Trade your professors: baseball cards with Student Foundations

0
1955
Senior Emily Reiter with the new Student Foundations baseball cards. Photo courtesy of Emily Reiter

If you’ve paid any attention to the recent hustle and bustle of campus, you would have seen our beloved professors’ faces appear on baseball cards embossed with the Student Foundations logo. So what are they and where did they come from? 

Let’s start with Student Foundations. According to Phil Volkert, a senior business major and president of the club, SF is “the one and only foundation on the university’s campus.” Their main goal is to “foster and protect the unique character of the university [and] bring together the faculty, staff, and administration to work with Alumni for the betterment of the University’s current and future students.” 

With that in mind, SF’s Traditions chair, senior economics major Thomas Farley, headed up the baseball card initiative. The project began as a prompt from Volkert in the form of a question. Volkert asked his officers to come up with ideas that reflected who they are as a person. Farley’s answer was God and baseball. 

From there, Farley created baseball-style trading cards for our professors and favorite historical icons, stylizing them with a picture and a fun anecdote of each individual. The cards are randomized into packs of 10 cards with no repeats and are sold on the Mall on Fridays. The idea is to collect a complete set (there are currently 29 designs) by trading with other students. Farley claimed “It’s kind of like Pokemon: ‘Gotta catch ‘em all!’”

When asked about the purpose of this project, Farley said, “We want to encourage student-professor relationships beyond the classroom … I think it’s a cool and eye-opening experience to learn more about them.”

Farley’s comment fit perfectly into Volkert’s view of the project. He said SF primarily focuses on “growing a community that strives to be connected with our past and present, and looking forward to our future.” Volkert pointed out the cards represented our past with Homer and the Crusader, and UD’s present with President Sanford and Dean Roper. He drew a parallel between the groups of people, saying that they are “uncommon people who seek similar virtuous lives.”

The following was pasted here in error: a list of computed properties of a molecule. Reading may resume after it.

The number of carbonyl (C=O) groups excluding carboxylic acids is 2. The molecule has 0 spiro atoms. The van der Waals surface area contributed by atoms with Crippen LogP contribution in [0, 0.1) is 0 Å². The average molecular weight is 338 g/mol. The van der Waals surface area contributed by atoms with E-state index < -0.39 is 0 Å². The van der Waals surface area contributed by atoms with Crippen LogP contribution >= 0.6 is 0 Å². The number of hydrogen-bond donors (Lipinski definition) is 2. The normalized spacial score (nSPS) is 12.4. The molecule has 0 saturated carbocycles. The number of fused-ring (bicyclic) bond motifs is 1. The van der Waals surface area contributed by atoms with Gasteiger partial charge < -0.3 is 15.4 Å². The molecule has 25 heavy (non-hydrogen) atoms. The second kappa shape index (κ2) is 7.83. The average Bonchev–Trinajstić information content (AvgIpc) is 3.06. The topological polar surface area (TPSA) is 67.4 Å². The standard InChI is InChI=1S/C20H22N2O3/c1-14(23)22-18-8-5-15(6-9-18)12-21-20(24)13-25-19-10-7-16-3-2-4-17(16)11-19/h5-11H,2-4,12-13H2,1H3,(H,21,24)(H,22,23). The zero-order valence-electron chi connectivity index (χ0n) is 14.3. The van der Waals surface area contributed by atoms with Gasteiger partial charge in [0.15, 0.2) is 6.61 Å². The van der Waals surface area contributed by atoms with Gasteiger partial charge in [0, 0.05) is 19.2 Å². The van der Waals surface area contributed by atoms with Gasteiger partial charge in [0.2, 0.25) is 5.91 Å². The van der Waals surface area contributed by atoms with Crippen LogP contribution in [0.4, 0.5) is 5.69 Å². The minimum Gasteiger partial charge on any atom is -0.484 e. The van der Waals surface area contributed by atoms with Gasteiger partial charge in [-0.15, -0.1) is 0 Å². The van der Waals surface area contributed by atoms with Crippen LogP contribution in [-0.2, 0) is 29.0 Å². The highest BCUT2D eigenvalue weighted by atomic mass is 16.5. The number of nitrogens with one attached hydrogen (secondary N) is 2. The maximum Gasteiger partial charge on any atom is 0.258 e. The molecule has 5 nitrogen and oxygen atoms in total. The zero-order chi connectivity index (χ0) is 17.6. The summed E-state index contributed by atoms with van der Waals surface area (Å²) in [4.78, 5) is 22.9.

While Farley headed up the project, he was aided by several other members of SF. Molly Zepeda, a sophomore, helped in the first phase of the project, acquiring consent from professors and compiling pictures and facts. Senior politics majors Julia Lyons and Ben Simansky as well as senior business major Nate Kustner also worked on the project. 

Additionally, Farley pointed out that most of the members of SF had a hand in the project in some way, particularly Dominic Kelly, a freshman, who was “always willing to sacrifice a bit of his time to aid with packaging.”

While the first launch of the cards was a huge success, Farley said he wants to expand the project. He commented “I want to make a game out of it, kind of like Magic the Gathering or Pokemon.” What would the powers be? +10 style for Fr. Thomas? +10 humor for Dr. Moran? The opportunities are endless and potentially very amusing. 

Farley also shared that he wants to include professors who have passed away or retired, so that “Students can see who made UD great in the past and who had such a lasting impact.” 

This project has already taken off, with Farley rejoicing in “the smiles and excitement on people’s faces when they open up a pack and pull one of their favorite professors.” Farley said it’s the nostalgic quality of baseball cards combined with the admiration we have for our professors that produces these smiles. 

Volkert was also thrilled at the success of the baseball cards, referring to the project as a “Virtuous and harmonious cycle of joy.”

Farley plans to continue the project next semester with the release of more cards, so get out there and keep trading. Keep your eyes on SF for more exciting activities in the spring, including Clash of Classes!

LEAVE A REPLY

Please enter your comment!
Please enter your name here